Take the 2-minute tour ×
Stack Overflow is a question and answer site for professional and enthusiast programmers. It's 100% free, no registration required.

I need a builder library that can be called from Scala and Java. Easy enough in Scala using default, named parameters. But how do I call this code from Java? See below. Or perhaps I should go with a fluent API that is more common to both languages?

Scala:

case class Person(gender:Gender.Value, firstName:String, lastName:String){
  def fullName = lastName+", "+firstName
  override def toString = firstName+","+lastName+","+gender
}
case class PersonBob(
  gender:Gender = GenderBob().build,
  firstName:String =  null,
  lastName:String = null) {
  def build = Person(
    gender,
    if(firstName == null) NameBob(if(gender==Gender.Male) engMaleNames 
      else engFemaleNames).build else firstName,
    if(lastName==null) NameBob(engLastNames).build 
      else lastName
    )
  }

Usage:

val p1 = PersonBob().build
val p2 = PersonBob(lastName = "Jones").build

Java Usage:

Person p1 = ?
Person p2 = ?
share|improve this question

1 Answer 1

up vote 3 down vote accepted

default arguments are not interoperable between scala and java, as mentioned in the very last statement from http://www.scala-lang.org/node/2075.

to determine how to use your above code from java, perhaps javap can help. let's take a smaller example than what you have posted. for instance

case class PersonBob(a: String = "aa", b: String = null)

compiling this using scalac, and then running javap on the produced class file (without the .class extension), we get

public class PersonBob extends java.lang.Object implements scala.ScalaObject,scala.Product,scala.Serializable {
    public static final java.lang.String apply$default$2();
    public static final java.lang.String apply$default$1();
    public static final java.lang.String init$default$2();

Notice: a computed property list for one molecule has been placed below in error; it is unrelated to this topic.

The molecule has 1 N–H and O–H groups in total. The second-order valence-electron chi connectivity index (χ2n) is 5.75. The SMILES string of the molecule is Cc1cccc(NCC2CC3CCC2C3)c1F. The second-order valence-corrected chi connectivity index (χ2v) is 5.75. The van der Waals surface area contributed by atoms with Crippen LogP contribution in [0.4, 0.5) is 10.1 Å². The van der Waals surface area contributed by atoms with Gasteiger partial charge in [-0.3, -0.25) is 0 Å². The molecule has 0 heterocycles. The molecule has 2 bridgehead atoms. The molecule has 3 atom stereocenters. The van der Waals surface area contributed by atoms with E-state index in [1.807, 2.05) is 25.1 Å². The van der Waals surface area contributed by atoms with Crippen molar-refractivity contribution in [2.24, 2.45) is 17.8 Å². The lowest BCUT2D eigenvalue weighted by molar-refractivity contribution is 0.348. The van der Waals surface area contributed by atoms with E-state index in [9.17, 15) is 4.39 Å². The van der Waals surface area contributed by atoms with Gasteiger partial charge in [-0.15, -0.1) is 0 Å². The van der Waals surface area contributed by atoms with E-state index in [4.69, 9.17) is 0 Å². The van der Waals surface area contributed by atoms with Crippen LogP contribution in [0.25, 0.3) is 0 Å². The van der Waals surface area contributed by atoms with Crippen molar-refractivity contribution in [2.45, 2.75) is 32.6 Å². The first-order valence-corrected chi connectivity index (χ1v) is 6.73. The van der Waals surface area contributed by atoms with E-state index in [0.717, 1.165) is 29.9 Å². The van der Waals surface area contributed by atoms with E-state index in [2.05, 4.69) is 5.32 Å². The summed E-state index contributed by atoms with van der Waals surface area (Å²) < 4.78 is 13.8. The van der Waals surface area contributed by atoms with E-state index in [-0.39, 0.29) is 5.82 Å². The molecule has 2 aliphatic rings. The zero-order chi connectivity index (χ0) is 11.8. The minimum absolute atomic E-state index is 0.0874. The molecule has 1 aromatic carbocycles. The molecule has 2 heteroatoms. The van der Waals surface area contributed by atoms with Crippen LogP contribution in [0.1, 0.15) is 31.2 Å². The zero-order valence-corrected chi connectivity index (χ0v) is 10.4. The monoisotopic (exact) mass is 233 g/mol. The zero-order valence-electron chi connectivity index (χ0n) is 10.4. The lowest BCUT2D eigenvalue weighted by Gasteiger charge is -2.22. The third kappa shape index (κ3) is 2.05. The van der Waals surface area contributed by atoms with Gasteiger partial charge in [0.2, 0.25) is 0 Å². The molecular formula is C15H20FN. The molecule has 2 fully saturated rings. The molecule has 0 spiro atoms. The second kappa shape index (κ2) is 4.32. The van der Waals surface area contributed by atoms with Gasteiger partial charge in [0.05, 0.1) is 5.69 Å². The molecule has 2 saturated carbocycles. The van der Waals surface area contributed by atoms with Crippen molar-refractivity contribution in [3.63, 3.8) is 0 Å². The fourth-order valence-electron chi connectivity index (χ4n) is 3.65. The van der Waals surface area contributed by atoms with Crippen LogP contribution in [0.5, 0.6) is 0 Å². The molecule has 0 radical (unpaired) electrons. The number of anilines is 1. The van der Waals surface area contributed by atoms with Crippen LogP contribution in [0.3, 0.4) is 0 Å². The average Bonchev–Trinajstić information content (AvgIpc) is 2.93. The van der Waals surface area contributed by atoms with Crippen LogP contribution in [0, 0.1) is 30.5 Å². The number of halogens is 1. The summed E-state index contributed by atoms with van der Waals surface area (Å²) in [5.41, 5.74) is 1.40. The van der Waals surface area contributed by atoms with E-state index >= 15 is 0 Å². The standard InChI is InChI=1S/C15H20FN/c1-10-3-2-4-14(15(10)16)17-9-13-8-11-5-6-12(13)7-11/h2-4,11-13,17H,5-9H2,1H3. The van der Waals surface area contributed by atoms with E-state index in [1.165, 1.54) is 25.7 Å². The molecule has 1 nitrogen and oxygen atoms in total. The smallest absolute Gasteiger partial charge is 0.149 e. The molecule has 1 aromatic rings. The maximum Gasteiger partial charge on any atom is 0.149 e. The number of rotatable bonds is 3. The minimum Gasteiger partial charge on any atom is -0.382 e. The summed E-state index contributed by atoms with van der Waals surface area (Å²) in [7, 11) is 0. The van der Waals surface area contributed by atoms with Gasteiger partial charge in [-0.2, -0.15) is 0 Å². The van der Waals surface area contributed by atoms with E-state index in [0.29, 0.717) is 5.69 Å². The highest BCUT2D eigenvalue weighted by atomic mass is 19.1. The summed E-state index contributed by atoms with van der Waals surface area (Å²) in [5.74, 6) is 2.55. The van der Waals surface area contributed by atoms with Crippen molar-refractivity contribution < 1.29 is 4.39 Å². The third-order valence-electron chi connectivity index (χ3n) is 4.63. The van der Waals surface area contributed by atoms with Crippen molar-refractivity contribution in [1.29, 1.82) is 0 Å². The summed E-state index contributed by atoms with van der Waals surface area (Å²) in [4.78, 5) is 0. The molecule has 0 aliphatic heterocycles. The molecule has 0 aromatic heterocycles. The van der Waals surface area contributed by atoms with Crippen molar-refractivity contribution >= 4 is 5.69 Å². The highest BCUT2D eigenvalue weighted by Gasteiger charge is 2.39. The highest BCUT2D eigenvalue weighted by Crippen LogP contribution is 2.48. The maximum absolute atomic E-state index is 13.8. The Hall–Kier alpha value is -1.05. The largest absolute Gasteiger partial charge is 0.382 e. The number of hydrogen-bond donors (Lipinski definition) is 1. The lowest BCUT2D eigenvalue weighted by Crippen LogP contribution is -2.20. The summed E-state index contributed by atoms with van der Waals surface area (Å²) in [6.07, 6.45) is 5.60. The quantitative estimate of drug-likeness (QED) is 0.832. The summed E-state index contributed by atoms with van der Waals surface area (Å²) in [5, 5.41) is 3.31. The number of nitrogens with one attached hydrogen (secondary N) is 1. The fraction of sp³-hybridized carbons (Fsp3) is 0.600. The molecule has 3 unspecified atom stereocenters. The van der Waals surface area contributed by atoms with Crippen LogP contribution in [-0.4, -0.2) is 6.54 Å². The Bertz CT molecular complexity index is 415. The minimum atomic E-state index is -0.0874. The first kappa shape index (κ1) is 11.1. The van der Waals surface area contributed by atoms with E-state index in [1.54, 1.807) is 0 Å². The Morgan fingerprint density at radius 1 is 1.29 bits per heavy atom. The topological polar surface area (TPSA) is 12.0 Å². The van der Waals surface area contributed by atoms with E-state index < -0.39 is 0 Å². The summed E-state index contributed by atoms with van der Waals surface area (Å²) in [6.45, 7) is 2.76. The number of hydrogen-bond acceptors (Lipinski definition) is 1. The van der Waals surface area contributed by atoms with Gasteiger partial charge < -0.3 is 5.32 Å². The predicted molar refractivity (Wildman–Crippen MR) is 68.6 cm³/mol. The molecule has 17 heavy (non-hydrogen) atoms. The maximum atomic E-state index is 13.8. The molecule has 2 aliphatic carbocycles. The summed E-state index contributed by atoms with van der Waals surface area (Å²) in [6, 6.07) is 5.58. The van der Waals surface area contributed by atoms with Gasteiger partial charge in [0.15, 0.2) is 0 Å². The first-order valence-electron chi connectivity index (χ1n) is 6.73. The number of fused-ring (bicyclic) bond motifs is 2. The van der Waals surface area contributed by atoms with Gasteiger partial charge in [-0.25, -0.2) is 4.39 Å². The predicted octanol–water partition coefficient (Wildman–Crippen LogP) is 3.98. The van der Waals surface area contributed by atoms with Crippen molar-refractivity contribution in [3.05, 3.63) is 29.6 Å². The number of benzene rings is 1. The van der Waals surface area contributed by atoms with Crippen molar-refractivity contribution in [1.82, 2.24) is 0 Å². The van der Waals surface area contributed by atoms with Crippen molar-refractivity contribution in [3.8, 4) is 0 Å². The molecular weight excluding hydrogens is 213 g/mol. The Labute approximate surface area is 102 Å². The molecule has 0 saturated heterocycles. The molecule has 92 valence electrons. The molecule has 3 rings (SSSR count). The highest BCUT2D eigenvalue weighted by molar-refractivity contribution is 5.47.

public static final java.lang.String init$default$1();
    public static final scala.Function1 tupled();
    public static final scala.Function1 curry();
    public static final scala.Function1 curried();
    public scala.collection.Iterator productIterator();
    public scala.collection.Iterator productElements();
    public java.lang.String a();
    public java.lang.String b();
    public PersonBob copy(java.lang.String, java.lang.String);
    public java.lang.String copy$default$2();
    public java.lang.String copy$default$1();
    public int hashCode();
    public java.lang.String toString();
    public boolean equals(java.lang.Object);
    public java.lang.String productPrefix();
    public int productArity();
    public java.lang.Object productElement(int);
    public boolean canEqual(java.lang.Object);
    public PersonBob(java.lang.String, java.lang.String);
}

we can see that the only constructor we have is

public PersonBob(java.lang.String, java.lang.String);

so in your case, your java code would look something like

Person p1 = new PersonBob(new GenderBob().build(), null, null)
Person p2 = new PersonBob(new GenderBob().build(), null, "Jones")

assuming the GenderBob class takes no parameters in its constructor. as for how fluent this in in Java, i suppose ultimately it is a matter of taste, but in my humble opinion i think the Java version could be less verbose for a builder

share|improve this answer
    
Note that I've created a similar but separate question regarding type-safe builder. See http://stackoverflow.com/questions/6347083/type-safe-buider-library-for-scala-a‌​nd-java –  eptx Jun 14 '11 at 16:50

Your Answer

 
discard

By posting your answer, you agree to the privacy policy and terms of service.

Not the answer you're looking for? Browse other questions tagged or ask your own question.